A look at a beautiful blue sky!
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A look at Hanover as winter rolls in.

In my opinion, winterim is one of the most rewarding byproducts of Dartmouth's fast paced quarter system, a facet of student life I've written about earlier on this very blog. 'Winterim' is the portmanteau of the words 'winter' and 'interim', dubbed by Dartmouth students and our penchant for creating innovative words for anything (read: Blobby for Baker Berry Lobby, or Fookie for Foco Cookies!) Winterim is the six-week winter break students get starting from Thanksgiving, stretching all the way to beautiful January, where the last remnants of Christmas time can be seen all around Hanover (including, the thirty foot long tree in the middle of the Green!)

Winterim was a time of rejuvenation and regeneration—one where I understood how and where to move forward with my Dartmouth experience. It was a time of internalisation, and retrospection, as well as a constructive breakdown of fall term and how to make it better. Until I realised … I couldn't.

'Better' had always been my goal when I came to Dartmouth—be better at academics, be better at making friends, be better in your classes, be better at being a Dartmouth student. The retrospection I mentioned gave way to a lot of realisations, the most significant one being: the times during fall term that I remembered the most were the ones where I wasn't trying to be better, or trying to 'succeed' and fit this social mold of what a successful college student looks like.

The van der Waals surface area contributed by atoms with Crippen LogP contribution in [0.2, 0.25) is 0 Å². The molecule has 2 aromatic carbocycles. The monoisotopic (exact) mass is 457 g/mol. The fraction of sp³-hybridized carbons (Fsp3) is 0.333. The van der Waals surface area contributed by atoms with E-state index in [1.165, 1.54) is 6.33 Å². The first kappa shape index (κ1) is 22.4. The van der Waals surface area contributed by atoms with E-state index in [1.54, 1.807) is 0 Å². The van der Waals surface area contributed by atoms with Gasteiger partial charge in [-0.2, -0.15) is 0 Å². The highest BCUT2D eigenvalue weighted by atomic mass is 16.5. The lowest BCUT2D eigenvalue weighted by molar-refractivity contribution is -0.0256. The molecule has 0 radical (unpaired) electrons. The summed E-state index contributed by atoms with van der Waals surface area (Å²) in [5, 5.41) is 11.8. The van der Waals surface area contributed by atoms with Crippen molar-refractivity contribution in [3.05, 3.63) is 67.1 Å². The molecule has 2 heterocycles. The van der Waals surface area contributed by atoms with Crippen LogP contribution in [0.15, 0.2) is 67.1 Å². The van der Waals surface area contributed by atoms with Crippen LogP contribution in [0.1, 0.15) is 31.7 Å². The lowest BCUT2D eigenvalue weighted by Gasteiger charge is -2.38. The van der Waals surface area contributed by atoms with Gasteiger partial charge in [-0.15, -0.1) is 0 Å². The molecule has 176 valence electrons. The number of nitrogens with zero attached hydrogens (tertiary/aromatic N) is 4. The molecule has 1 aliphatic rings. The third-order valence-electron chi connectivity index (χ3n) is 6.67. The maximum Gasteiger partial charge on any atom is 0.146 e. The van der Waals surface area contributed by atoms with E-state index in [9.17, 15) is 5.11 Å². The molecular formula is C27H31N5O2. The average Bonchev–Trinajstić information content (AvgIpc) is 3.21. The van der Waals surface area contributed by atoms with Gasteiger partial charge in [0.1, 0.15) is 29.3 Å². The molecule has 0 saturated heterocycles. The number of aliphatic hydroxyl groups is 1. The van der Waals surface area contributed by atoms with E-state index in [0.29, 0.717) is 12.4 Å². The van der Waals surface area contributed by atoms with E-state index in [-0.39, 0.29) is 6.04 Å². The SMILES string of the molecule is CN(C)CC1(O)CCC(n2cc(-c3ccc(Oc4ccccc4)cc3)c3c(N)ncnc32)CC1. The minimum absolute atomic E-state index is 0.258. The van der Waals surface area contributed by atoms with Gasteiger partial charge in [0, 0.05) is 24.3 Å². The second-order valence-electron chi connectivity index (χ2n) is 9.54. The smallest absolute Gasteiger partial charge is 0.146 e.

I was definitely struggling with my classes, but juggling them with a social life, the drive to make new friends, and acclimatising to a country that was 7,000 miles away from mine. And yet, the minute I fell down, made mistakes, and shattered those social molds was when I truly felt like a college student—isn't that what college is about? Making blunders but having the time and environment to get over them?

With this newfound confidence, I thought about Hanover. Ah, Hanover. An undoubtedly intimidating town to begin with: tucked away in the heart of New Hampshire's woods, you tend to hear the word 'isolated' a lot with it. And yet, in that isolation, I've never once felt alone. I've never once felt unseen, or misunderstood. Perhaps, Hanover's isolation makes sure that its residents never are. We have nothing but each other here, and the Dartmouth community is honestly some of the strongest bonds I've ever seen.

As winterim ends and a new term starts, I'm grateful to be coming back home from home. On two opposite ends of the world—one tucked away in the sprawling capital of India, and the other nestled in the Appalachians—I have two homes, each with its own qualities—one a bustling metropolis, the other a New England town—but both bursting with love.

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